Umbrella Stormwater Bulletin | 29 October : 12

Photo is from the Design Guidelines for Greening Surface Parking Lots (city of Toronto)

How can a parking lot be more like a park?

When you picture a parking lot, you probably see an expanse of asphalt designed to maximize the number of vehicle spaces. Not very green.

Conventionally designed parking lots fail to protect pedestrian safety. Landscaping is poor to nonexistent. They contribute to the urban heat island effect, flooding and stormwater pollution. And they’re eyesores.

The Toronto Parking Authority (TPA) would like to change all that. The TPA aims to create “community-centric parking locations” which “reflect the communities in which they are located,” according to TPA president Lorne Persiko. .

The Green P is striving to become a deeper shade of green by incorporating elements that enhance pedestrian safety and comfort, increase shade and improve landscaping, improve onsite stormwater management, and reduce the urban heat island effect. The Design Guidelines for Greening Surface Parking Lots, by Toronto City Planning, provide the tools to make this happen.

Follow the TPA on Facebook or Twitter.

(Click here to find out more about community-centric parking locations... )

POLL: Is there a green parking lot policy in your community?

Contribute to the bulletin!

Let us know if you have a green infrastructure project or story that should be featured in the blog, a news item you'd like to share, or an event that Umbrella subscribers would be interested in. Email us or contribute to the thread in The Umbrella.

Latest news

Webinar series kicks off! This Friday, 31 October from 12-1 EDT, participate in the first presentation of the Umbrella webinar series. Christine Zimmer and Phil James of Credit Valley Conservation will make The business case for change: the need for innovative stormwater solutions. Register now, or view the entire program here!

Should paved front lawns be permitted? Some Calgarians are creating "unidriveways" by paving over their lawns and grass that grows between parking pads. Opinions are split, but many recognize that it increases stormwater pollution and the chance of flooding.

Green streets in Toronto. The City of Toronto has released an RFP for consultants to create  green streets technical guidelines for the appropriate location, design, construction, and operation and maintenance of green infrastructure elements, and advise the City on how to incorporate these elements into right of ways.

Your city’s best defence against climate change: nature. The National Wildlife Federation released a report confirming green infrastructure is often less expensive and more efficient than artificial efforts to protect coastal cities from extreme weather. Researchers find that wetlands, coral reefs, and sand dunes are cheaper and more effective at protecting communities than artificial structures.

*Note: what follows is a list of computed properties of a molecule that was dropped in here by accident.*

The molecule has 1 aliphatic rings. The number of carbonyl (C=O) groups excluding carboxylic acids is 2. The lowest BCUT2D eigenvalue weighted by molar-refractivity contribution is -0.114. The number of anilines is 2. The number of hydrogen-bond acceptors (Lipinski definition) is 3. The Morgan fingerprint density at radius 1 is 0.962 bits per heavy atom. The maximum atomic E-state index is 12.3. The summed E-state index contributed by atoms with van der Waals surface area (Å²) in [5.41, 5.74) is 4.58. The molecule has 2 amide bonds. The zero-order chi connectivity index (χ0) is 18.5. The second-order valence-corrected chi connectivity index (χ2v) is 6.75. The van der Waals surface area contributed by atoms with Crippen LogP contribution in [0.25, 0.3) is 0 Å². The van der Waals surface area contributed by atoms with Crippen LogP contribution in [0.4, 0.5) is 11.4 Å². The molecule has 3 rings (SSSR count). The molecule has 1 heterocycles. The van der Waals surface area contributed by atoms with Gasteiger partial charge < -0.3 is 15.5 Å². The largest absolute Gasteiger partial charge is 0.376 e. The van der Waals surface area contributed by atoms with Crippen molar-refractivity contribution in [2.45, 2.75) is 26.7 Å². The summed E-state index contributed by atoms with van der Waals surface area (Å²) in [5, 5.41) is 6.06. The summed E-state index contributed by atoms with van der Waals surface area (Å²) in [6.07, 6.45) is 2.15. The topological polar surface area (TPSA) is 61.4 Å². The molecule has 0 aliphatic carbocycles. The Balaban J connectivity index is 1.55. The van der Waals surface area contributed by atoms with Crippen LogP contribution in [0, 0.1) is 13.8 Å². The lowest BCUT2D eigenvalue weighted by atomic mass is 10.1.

Roadside drainage ditches reduce pollution. In a recently completed study, researchers evaluated five Minnesota swales, measuring how well water flows through soil at up to 20 locations within each. A key finding: grassed swales are significantly better at absorbing water than expected, which may reduce the need for other, more expensive stormwater management practices, such as ponds or infiltration basins.

Depaving paradise and taking down a parking lot.  Depaving is big news in Hamilton, which has benefited from four recent successful examples. Naturalized areas are better for ecology, and they present hands-on learning opportunities in biology and environmental science.

What's the return on investment for green infrastructure?  There are a lot of reports that detail the economic benefits and cobenefits of green infrastructure. Does anyone have experience estimating the value of a particular project? Discuss it on The Umbrella.


Useful Sites

Water balance. Online tool developed in B.C. shows how properties contribute to runoff pollution in the watershed and what can be done to mitigate their impacts. The creators are travelling across Canada to present the tool to other communities.

Home vulnerability assessment. Released alongside the documentary Weather Gone Wild, this online home assessment questionnaire determines how vulnerable homes are to extreme weather.


Resilient Rainwater Management. 30 October, 2014. Rideau Valley Conservation Authority. Workshop. Ottawa. Part of a cross-country tour by the Partnership for Water Sustainability in British Columbia demonstrating their Water Balance Express online tool.

The Business Case for Change: the need for innovative stormwater solutions. 31 October, 2014, 12-1pm EDT. Webinar. Christine Zimmer and Phil James, Credit Valley Conservation.

LID Technical Training - Design of Infiltration Practices. 3 November, 2014. Mississauga. Instructed by Dean Young of TRCA and Chris Denich of Aquafor Beech. Full day, hands on training session with real life Ontario examples of LID design and implementation.

Latornell Conservation Symposium. 18-20 November, 2014. Alliston. Syposium theme: Growth and Transformation.

The Umbrella is an online community designed for knowledge-sharing about green stormwater infrastructure. Its members are municipal stormwater professionals, policymakers, academics, engineers, conservation authorities, nonprofits, and interested community members. The Umbrella is managed by Green Communities Canada. Submit an item for an upcoming issue or provide feedback on the bulletin.

Copyright © 2014 RAIN Community Solutions, All rights reserved.


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